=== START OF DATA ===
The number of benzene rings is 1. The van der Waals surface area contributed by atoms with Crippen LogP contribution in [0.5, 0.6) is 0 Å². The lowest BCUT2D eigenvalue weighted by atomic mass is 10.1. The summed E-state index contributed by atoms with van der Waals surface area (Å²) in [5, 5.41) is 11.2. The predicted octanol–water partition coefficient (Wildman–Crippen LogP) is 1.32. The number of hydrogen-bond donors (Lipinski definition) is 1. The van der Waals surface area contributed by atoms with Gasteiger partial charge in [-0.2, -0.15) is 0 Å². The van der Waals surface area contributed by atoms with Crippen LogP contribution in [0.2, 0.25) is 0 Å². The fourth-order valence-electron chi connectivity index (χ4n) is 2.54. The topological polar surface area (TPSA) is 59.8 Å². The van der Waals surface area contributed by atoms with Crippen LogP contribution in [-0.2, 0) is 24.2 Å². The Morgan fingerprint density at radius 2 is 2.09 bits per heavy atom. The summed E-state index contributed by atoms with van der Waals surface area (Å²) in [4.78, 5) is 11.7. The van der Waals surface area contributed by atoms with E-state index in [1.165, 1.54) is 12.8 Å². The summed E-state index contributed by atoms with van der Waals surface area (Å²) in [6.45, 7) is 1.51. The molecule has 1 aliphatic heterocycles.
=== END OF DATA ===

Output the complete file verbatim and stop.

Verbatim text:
The number of benzene rings is 1. The van der Waals surface area contributed by atoms with Crippen LogP contribution in [0.5, 0.6) is 0 Å². The lowest BCUT2D eigenvalue weighted by atomic mass is 10.1. The summed E-state index contributed by atoms with van der Waals surface area (Å²) in [5, 5.41) is 11.2. The predicted octanol–water partition coefficient (Wildman–Crippen LogP) is 1.32. The number of hydrogen-bond donors (Lipinski definition) is 1. The van der Waals surface area contributed by atoms with Gasteiger partial charge in [-0.2, -0.15) is 0 Å². The van der Waals surface area contributed by atoms with Crippen LogP contribution in [0.2, 0.25) is 0 Å². The fourth-order valence-electron chi connectivity index (χ4n) is 2.54. The topological polar surface area (TPSA) is 59.8 Å². The van der Waals surface area contributed by atoms with Crippen LogP contribution in [-0.2, 0) is 24.2 Å². The Morgan fingerprint density at radius 2 is 2.09 bits per heavy atom. The summed E-state index contributed by atoms with van der Waals surface area (Å²) in [4.78, 5) is 11.7. The van der Waals surface area contributed by atoms with E-state index in [1.165, 1.54) is 12.8 Å². The summed E-state index contributed by atoms with van der Waals surface area (Å²) in [6.45, 7) is 1.51. The molecule has 1 aliphatic heterocycles.